Last Saturday Sugata Mitra gave a plenary at an international teachers’ conference. When it was over a proportion of the audience gave him a standing ovation, but an equal number refused to get to their feet and a proportion of the ‘remaining seated’ crowd expressed outrage and fury at what they had heard and seen. He was an angel. He was a devil. You can watch the plenary in question here, and you can read Graham Stanley’s careful response here.
I have blogged about Sugata Mitra before in reference to his TED talk – and his plenary at the IATEFL 2014 conference over a year later was not significantly different from his TED appearance. And back then, like most speakers at TED conferences, Mitra was encouraged speak passionately and idealistically about something he believes in – and something which promotes technology’s ability to answer all problems – and to be sure of a rapturous reception. TED audiences only have to listen to 20 minutes or so and are primed to accept all visionaries as, well, visionaries. It’s like being at an advertiser’s pitch where everything sells and there are no problems with what is being said.
A group of practicing teachers (all of whom wrestle daily with issues about education, educational restrictions and how people learn) presented him, I suspect, with something more of a challenge.
Briefly (because you can find out what he thinks in many places). Mitra advocates SOLEs (self organized learning environments) where children group round computer terminals to find answers to big questions such as ‘why do men and not women have moustaches?’ or ‘Did dinosaurs really exist?’ He reminds us that children are capable of learning a lot by themselves in this way – much more, perhaps, than in a traditional transmission-based classroom. And in situations of educational deprivation, especially, if we can make that information available online the sky is, literally, the limit. Mitra promotes schools ‘in the cloud’ where children who have no (or unenthusiastic) teachers can learn and develop in an internet-rich utopia. Thus he has set up computer centres in rural Indian villages and UK schools, and these centres can be visited virtually by ‘grannies in the cloud’ (an unfortunate nomenclature in my opinion) by which he means older adults with time on their hands who can probe the children’s knowledge, interact with them, enccourage them, show them things etc. In his post-plenary interview in Harrogate he says that one of the roles of such cloud grannies is to say well done etc.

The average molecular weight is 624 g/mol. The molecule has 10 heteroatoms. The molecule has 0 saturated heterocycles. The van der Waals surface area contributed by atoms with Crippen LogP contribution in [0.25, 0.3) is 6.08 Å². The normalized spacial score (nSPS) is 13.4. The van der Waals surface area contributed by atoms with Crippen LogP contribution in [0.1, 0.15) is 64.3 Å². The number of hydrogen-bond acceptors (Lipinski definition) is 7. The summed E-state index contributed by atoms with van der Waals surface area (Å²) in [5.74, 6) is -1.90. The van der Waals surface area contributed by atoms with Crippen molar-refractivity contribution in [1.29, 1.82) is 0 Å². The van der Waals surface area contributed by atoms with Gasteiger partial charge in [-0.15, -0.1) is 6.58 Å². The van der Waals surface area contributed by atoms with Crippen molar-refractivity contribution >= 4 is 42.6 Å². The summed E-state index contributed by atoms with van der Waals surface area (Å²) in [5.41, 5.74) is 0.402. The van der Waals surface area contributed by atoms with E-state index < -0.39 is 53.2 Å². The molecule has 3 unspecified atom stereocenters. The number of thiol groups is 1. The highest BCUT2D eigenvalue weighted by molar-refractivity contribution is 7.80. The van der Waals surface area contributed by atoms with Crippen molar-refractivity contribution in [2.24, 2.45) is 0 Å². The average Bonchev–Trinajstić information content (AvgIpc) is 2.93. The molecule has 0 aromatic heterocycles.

My description doesn’t do justice to the heady excitement of what he has to say. I am not immune to it. The idea that if you prime children properly and give them the right tools there is no limit to what they can do is tantalisingly enticing. Such child-driven learning is, according to the SOLE toolkit ‘self-organised, curious, engaged, social, collaborative, motivated by peer interest, fueled by adult encouragement and admiration’. Not only that, but the dream of bringing such education benefits to disadvantaged communities is intoxicating. No wonder he has won prizes and is garlanded with flowers.